Humanists present more of a problem. Certainly in the last century they have stood firmly in the camp of “reason” against what they consider the superstitions of religion. The myths and stories around Christmas give them little reason to celebrate the season. Wishing them a merry Christmas, may get a “Bah! Humbug!” in response. But Christmas has something to offer them as well. 

 

Humanists have traditionally held that it is to the human, not to the divine, we must look for help. While early Christians squabbled about his nature, the “human” Jesus showed us what a human can do. He turned things upside down. His public life of only three years changed the world. While it may seem an impossible contradiction, Humanists can celebrate the birth of someone who showed us the full extent of our human powers. More than that, the ethic that Jesus taught, love for our fellow beings, is at its heart humanistic, as is his call to serve humankind.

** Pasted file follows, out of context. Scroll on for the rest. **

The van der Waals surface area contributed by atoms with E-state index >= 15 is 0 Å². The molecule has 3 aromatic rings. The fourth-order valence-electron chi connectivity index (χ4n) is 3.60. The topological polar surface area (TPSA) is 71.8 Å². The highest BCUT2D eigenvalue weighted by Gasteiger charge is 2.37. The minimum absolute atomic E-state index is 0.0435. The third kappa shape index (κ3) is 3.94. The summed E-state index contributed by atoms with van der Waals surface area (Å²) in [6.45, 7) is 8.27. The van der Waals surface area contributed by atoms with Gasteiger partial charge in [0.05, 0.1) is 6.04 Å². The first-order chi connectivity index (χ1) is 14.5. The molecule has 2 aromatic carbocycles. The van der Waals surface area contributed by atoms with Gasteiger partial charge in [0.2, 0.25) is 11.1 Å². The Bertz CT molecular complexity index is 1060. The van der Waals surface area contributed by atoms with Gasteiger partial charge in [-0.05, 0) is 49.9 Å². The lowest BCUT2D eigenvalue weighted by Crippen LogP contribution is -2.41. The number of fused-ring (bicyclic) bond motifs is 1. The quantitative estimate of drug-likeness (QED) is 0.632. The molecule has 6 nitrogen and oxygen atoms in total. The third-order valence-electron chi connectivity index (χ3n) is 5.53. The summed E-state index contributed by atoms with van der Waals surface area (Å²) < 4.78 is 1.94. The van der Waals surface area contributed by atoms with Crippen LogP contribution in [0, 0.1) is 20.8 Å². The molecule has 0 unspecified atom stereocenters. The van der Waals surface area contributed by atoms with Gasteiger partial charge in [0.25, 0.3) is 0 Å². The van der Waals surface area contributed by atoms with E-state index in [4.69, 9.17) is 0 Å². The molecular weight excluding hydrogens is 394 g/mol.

What could be more appropriate for a humanist than to celebrate the most human of holidays? The themes of Christmas reflect the deepest yearnings of the human heart: hope and light, birth and joy and love and peace. There is a lot here for the humanist to celebrate. So we wish them merry Christmas.

 

Then there are the free thinking progressives who do not follow a “Jesus saves us” Christianity, but an ethical and spiritual Christianity, following the teachings of Jesus, the religion of Jesus, rather than the one about Jesus. They take in stride all the assurances that they are going to hell, and noting the fine people who are going to hell with them according to the orthodox, say, “Go to Heaven for the weather and hell for the company.” 

 

Progressives are found in many traditions including Anglican, but some of the first were Unitarians. One was Charles Dickens, whose story of human transformation, A Christmas Carol, helped give Christmas the popularity it has today. Another was John Pierpont who captured the joy of Christmas in his song Jingle Bells.